Raising dd has been frought with worry, I worry less about ds even though he is harder work. Not sure i am explaining myself well.

An example would be that if someone took something off dd when she was younger she would cry her heart out and take it personally. DS would just take it back and not give it another thought.

I can't say one has been harder than the other, just different.

Teabagbeforemilk Mon 06-Jul-15 17:01:01

What gets on my nerves is the whole, 'Wait 'til their teenagers!' stuff. My teenager is a dream. He is great company, affectionate and lovely. I'm fed up with all the doom and gloom. Someone is always ready with a tale of horror. If he turns into a git, I'll deal with it then thank you very much!

I am glad to hear this. I always get told that since dd has been so well behaved until now, she will be a nightmare teenager. I have been dreading it. Puberty has just started kicking in and she seems ok so far. Fingers crossed grin

HippyChickMama Mon 06-Jul-15 17:03:50

My ds was the most perfectly behaved toddler in the world, never had a tantrum, always did as he was told and no terrible twos. Dd (nearly 2) is a little madam! Tantrums over the smallest thing, wilful as anything and turns a deaf ear to the word no. I don't think it's anything to do with gender, I think ds takes after dh and does as he's told whereas dd is fiercely independent (don't know where she gets that from blush)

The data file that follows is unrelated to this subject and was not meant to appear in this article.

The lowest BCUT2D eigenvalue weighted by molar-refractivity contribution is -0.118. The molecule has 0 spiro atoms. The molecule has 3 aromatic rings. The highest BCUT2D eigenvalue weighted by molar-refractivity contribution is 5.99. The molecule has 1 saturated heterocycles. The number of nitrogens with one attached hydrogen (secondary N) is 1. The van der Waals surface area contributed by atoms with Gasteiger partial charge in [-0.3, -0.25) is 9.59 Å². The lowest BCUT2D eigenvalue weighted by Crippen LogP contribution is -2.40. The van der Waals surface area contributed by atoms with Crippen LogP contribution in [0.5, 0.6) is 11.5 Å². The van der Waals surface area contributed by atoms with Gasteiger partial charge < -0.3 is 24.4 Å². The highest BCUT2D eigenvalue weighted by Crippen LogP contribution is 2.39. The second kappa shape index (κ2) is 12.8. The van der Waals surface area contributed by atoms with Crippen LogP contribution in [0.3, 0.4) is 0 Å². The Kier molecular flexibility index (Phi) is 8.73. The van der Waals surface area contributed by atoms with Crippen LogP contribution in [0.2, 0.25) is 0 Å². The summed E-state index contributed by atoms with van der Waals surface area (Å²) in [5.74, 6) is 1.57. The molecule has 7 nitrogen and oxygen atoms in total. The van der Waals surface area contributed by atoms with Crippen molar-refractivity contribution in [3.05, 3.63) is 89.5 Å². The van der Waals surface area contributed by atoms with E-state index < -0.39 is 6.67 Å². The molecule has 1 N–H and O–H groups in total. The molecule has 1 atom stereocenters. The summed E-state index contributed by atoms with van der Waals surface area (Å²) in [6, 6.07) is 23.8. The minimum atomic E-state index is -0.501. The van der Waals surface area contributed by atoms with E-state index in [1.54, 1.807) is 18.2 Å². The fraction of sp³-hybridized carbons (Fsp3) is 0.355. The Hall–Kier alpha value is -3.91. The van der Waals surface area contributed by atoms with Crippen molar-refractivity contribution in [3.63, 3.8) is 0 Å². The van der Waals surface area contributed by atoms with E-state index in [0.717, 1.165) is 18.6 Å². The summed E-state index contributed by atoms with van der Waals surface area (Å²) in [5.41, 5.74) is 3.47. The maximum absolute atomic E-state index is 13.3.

MishMooshAndMogwai Mon 06-Jul-15 17:05:19

Dd is mentally draining, dss is physically draining. Both the same age, both into the same things, both lovely and both exhausting!

thewavesofthesea Mon 06-Jul-15 17:07:43

I have 2 DS. DS1 is much easier than DS2. At all ages. It's all personality!

Yarp Mon 06-Jul-15 17:11:27


I have two DSs and they are very different from each other. One was a much easier toddler than the other. Personality, birth order play as much (more) part than gender.

And you are right to be offended. Gender stereotyping helps no-one

Yarp Mon 06-Jul-15 17:12:13

I am finding the teenage thing much easier than the toddler thing

happy2bhomely Mon 06-Jul-15 17:12:20

Don't get me wrong, some kids clearly do turn into nightmare teens, but it gets on my nerves how everyone is ready to predict your fortune! Like when you're pregnant and everyone tells you, 'oh you don't know what's coming! Make the most of being able to sleep!' People are almost disappointed when I say, that actually, the reality was much easier than I had feared. After 5 children, the only sleepless nights I've had are when I've been in labour!